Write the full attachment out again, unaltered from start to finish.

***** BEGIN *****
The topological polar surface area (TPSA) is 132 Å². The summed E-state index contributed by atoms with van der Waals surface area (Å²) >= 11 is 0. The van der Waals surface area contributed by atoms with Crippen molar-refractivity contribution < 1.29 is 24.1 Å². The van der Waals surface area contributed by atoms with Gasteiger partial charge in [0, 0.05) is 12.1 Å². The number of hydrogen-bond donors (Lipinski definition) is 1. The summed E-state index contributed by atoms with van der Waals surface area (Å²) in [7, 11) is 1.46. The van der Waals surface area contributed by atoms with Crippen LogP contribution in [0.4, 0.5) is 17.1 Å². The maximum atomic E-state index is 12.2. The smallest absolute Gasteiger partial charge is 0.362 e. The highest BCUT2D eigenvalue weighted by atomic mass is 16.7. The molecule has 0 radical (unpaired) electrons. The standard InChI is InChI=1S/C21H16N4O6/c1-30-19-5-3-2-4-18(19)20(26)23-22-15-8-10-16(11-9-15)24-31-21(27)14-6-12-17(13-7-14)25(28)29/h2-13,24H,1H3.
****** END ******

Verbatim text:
The topological polar surface area (TPSA) is 132 Å². The summed E-state index contributed by atoms with van der Waals surface area (Å²) >= 11 is 0. The van der Waals surface area contributed by atoms with Crippen molar-refractivity contribution < 1.29 is 24.1 Å². The van der Waals surface area contributed by atoms with Gasteiger partial charge in [0, 0.05) is 12.1 Å². The number of hydrogen-bond donors (Lipinski definition) is 1. The summed E-state index contributed by atoms with van der Waals surface area (Å²) in [7, 11) is 1.46. The van der Waals surface area contributed by atoms with Crippen LogP contribution in [0.4, 0.5) is 17.1 Å². The maximum atomic E-state index is 12.2. The smallest absolute Gasteiger partial charge is 0.362 e. The highest BCUT2D eigenvalue weighted by atomic mass is 16.7. The molecule has 0 radical (unpaired) electrons. The standard InChI is InChI=1S/C21H16N4O6/c1-30-19-5-3-2-4-18(19)20(26)23-22-15-8-10-16(11-9-15)24-31-21(27)14-6-12-17(13-7-14)25(28)29/h2-13,24H,1H3.